Considering what was discovered by this study, it would be recommended that home-schooled students independently research the specific admissions requirements of the schools which they aspire to attend. This preparation may make the application process less arduous by knowing what is expected of them well in advance.
Since only two percent of the institutions surveyed indicated having more than 10 previously home-schooled students attending their institutions, it might be questioned whether many institutions have a firmly established policy regarding the admissions of home-schooled students, as they seem to have very little exposure to dealing with home-schooled students. This research has found that there is a need for colleges and universities to develop a specific set of guidelines and procedures for home-schooled applicants. School applications now seem to be directed towards traditionally schooled students, without much consideration of those who are schooled at home.

References

Allan, Lorraine G. (1984). An examination of the performance of first year students at an Ontario University: an admission perspective. Canadian Journal of Higher Education, 13(3), 37-54.
Cizek, Gregory J. (1993). The mismeasure of home schooling effectiveness. Home School Researcher, 9(3), 1-4.
Costrell, Robert M. (1994). An economic analysis of college admission standards. Education Economics, 1(3), 227-241.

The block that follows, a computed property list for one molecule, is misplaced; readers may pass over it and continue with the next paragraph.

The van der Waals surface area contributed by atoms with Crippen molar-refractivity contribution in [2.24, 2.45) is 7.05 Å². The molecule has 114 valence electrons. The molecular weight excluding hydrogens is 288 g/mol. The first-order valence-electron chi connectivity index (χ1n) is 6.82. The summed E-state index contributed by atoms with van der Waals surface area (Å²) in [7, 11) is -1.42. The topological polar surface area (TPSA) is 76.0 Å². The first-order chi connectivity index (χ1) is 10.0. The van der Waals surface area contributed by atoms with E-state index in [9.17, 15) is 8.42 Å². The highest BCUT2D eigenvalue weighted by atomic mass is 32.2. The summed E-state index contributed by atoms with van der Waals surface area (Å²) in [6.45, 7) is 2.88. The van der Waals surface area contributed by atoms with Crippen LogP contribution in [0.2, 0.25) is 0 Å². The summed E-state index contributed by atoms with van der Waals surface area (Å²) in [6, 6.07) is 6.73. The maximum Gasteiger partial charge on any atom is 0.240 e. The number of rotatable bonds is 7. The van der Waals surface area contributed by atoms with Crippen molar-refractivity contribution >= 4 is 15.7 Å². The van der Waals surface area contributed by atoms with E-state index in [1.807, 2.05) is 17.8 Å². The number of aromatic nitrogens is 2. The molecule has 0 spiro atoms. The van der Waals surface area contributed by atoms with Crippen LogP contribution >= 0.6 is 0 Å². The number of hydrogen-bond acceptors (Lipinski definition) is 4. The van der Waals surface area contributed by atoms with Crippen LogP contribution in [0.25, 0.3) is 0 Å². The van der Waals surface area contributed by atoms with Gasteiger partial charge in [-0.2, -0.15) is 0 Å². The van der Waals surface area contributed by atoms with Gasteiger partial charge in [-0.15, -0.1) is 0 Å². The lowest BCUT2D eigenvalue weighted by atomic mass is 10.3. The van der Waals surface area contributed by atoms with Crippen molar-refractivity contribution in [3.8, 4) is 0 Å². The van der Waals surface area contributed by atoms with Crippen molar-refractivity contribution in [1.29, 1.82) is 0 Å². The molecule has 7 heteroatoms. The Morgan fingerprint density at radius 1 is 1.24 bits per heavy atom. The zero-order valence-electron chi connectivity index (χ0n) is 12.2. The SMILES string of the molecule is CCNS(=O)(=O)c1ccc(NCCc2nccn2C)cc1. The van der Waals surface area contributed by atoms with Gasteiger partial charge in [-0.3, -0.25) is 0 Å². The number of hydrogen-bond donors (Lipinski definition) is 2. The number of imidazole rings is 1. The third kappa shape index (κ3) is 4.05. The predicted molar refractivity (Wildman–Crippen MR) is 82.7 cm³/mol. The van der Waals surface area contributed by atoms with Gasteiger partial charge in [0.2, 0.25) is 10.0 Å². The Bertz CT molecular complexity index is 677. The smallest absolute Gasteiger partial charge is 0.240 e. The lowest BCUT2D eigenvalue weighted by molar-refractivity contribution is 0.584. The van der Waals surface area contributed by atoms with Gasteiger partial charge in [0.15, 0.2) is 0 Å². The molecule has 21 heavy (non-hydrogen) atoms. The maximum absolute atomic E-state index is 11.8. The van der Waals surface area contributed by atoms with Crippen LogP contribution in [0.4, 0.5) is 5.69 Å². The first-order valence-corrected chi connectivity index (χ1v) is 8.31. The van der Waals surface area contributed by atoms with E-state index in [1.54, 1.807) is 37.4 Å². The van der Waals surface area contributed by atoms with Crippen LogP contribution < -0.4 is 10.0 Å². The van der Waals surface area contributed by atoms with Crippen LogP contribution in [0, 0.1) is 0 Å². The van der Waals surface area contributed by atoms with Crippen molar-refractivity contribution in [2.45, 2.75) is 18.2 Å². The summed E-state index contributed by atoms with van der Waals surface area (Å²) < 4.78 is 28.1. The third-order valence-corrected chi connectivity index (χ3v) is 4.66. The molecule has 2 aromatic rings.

Hawkins, B. Denise, & Philip, Mary-Christine (1993). Calls to raise admissions standards open pandora’s box of issues for campuses, students. Black Issues in Higher Education, 9(24), 32-34.
Laing, Joan (1987, April). Relationships between ACT test scores and high school courses . Paper presented at the Annual Convention of the American Association for Counseling and Development, New Orleans, LA.
LaRue, James, & LaRue, Suzanne (1991). Is anybody home?  Home schooling and the library. Wilson Library Bulletin, 66, 32-39.
Levine, Sol (1985). College admission requirements and the high school program. NASSP Bulletin, 68(474), 19-25.
Loeb, Jane W. (1992). Academic standards in higher education. Selective admission series. (Report No. ISBN-O-87447-445-0). New York, NY: College Board Publications. (ERIC Document Reproduction Service No. ED 350 900)
Lopez, Gloria Ann (1990). Improvement for undergraduate education in Texas: College level competencies. (Report No. G008730487). (ERIC Document Reproduction Service No. ED 332 650)
Montague, Jim (1990). Beyond the SAT. American School Board Journal, 177(6), 30-31, 33.
Ohio State University. (1994). Ohio State Overview. (Available from Admissions Office, Third Floor Lincoln Tower, 1800 Cannon Drive, Columbus, OH 43210-1200)
Ray, Brian D. (1990). A nationwide study of home education: family characteristics, legal matters, and student achievement. Seattle, WA:       National Home Education Research Institute.
Ray, Brian D. (1998, December). Fact Sheet I. Available online at http://www.nheri.org/98/
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Shea, Christopher (1993a). Average SAT scores rose in 1993 for the second year in a row. Chronicle of Higher Education, 40(2), A46.
Shea, Christopher (1993b). Fewer test takers get top scores on the verbal SAT. Chronicle of Higher Education, 39(19), A29, 33.
The GED: a growing alternative route to higher education (1989). Change, 21(4), 35-39. (ERIC Document Reproduction Service No. EJ 395 308)
The Insider’s Guide to the Colleges. (1994). New York, NY: St. Martin’s Press.
Quinn, Lois, & Haberman, Martin (1986). Are GED certificate holders ready for postsecondary education?  Metropolitan Education, 2, 72-82.